Tuesday, 6 August 2013

GoodRead - The Rithmatist

For the past few weeks, I have been thinking about diving back into the world of audiobooks. But the problem is I seem to be a bit hit and miss with them. So when Stefania from Midas PR emailed and asked if I would be interested in reviewing the audiobook of The Rithmatist by Brandon Sanderson (a New York Time bestselling author who I have never heard of but I know most of you guys have), it came at the right time. And, also, a story that felt fantasy/steampunk and yet the most powerful weapon in this story was a piece of chalk... Ok, I had to find out why!

At the Armedius Academy, the chalkmaker's son Joel wishes he was a Rithmatist. Sadly, that will never happen. He can only watch while other students learn the art of Rithmatics. But students are disappearing. Rithmatic students. They disappear at night, with tiny drops of blood found on the floor. There are also Rithmatic drawings on the floor, as if the students wearing dueling, fighting for their lives. And a new, unknown Rithmatic drawing is found on the walls. Assigned to a professor who is helping the investigation, Joel and his new Rithmatist friend, Melody, find themselves inside something that could change their world forever.

But has happened to the Rithmatic students? Were they kidnapped? Murdered? Or has something more sinister happened? And who - or what - is behind all this?

I enjoyed the audiobook and the story. I liked how the narrator, Michael Kramer, read the story and I liked the mystery of the story of what was happening with these disappearances. I liked how the world, though quite fantasy and steampunk, was mainly driven by chalk. I liked the mystery side of the story and the twists! Oh, I very much liked the twists and how the story didn't answer everything at once. Even when I was listening to the last hour of the story, things were still being revealed and twists still appeared that will make the reader/listener go "WHEN DID THAT HAPPEN?!" and "WHAT DOES THIS MEAN?!" as this book is meant to be standalone (though with how the book ended, there could very easily be a sequel, though I like the idea that this stays a standalone).

I kinda like the main characters of Joel and Melody, though at times they did feel a tad 2D. But the more I listened to them, the more I liked them. Joel wishing he was a Rithmatist but can't so he studies it secretly (and with his Maths skills being almost off the charts) whereas Melody is a Rithmatic student but feels the pressures of being a Rithmatist-in-Training and, at times, doesn't want to be a Rithmatist because she feels she isn't good enough. These two characters complement each other and I like how their friendship grew and developed.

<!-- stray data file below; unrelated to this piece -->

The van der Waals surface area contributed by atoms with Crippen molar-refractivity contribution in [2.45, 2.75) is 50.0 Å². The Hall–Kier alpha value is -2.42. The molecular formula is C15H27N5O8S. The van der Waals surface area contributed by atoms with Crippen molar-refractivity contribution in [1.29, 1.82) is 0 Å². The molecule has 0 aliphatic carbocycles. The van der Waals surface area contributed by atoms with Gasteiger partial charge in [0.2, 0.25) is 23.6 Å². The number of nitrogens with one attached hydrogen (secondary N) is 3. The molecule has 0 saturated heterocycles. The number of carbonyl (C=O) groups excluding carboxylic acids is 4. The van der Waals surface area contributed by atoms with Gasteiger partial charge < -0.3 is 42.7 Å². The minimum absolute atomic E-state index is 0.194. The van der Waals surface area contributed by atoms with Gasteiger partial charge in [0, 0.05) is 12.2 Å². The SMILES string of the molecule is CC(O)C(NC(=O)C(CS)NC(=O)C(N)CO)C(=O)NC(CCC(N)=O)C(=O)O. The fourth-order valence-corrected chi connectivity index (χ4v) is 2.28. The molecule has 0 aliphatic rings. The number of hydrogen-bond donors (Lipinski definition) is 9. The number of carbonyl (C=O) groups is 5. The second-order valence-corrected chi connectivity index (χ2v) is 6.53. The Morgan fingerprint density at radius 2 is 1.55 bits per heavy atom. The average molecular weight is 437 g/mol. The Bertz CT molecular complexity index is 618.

I have two faults. They are not huge faults but these faults do make me think that, if you are unsure to read the book or listen to the audiobook, I feel I should say read the actual book or have a copy near you, just in case. The first fault is Part 1. After the prologue which was dark and exciting, Part One... well, wasn't. Part One felt very much like an introduction to the world, giving us the rules, explaining what Rithmatics is, get the characters into the right places so they could be involved in the main story, etc. Part One set everything up and, while I understand this is important to the story and is needed to explain the world that we're in, I couldn't help thinking "And when are we getting to the main story?"

My second fault was this: at the end of every chapter, there is a Rithmatic diagram. Here, you see a range of diagrams to explain things that are referenced in the story (ie, what a Line of Vigor is, what a Line of Warding is, how you use these in combat, etc [see right]). Now, as you are aware, I listened to the audiobook and this is where the problem lies. If you are reading the book, you can see the diagrams and you understand what they look like and how they work. However, if you're listening to the audiobook, while these are explain, you have no real idea what they look like. So, if someone mentioned "You need a 9-point circle of Warding with an ellipse", as an audiobook reader, you have no idea what this looks like, no real idea why this is important (when drawn correctly) and therefore, this distracts you from the story. While some of the Rithmatic diagrams are important (it helps to understand what exactly a Line of Vigor, Line of Forbiddance, Line of Warding and a Line of Making [aka Chalking] is), the others felt like a pointless footnote.

So, while I did enjoy the story once I got into it, my advice would be maybe get the book or borrow a copy from your library so you can understand the diagrams. But if this story sounds right up your street, go for it! And if you're on the fence, the prologue and the first five chapters are free to read at Tor.com.

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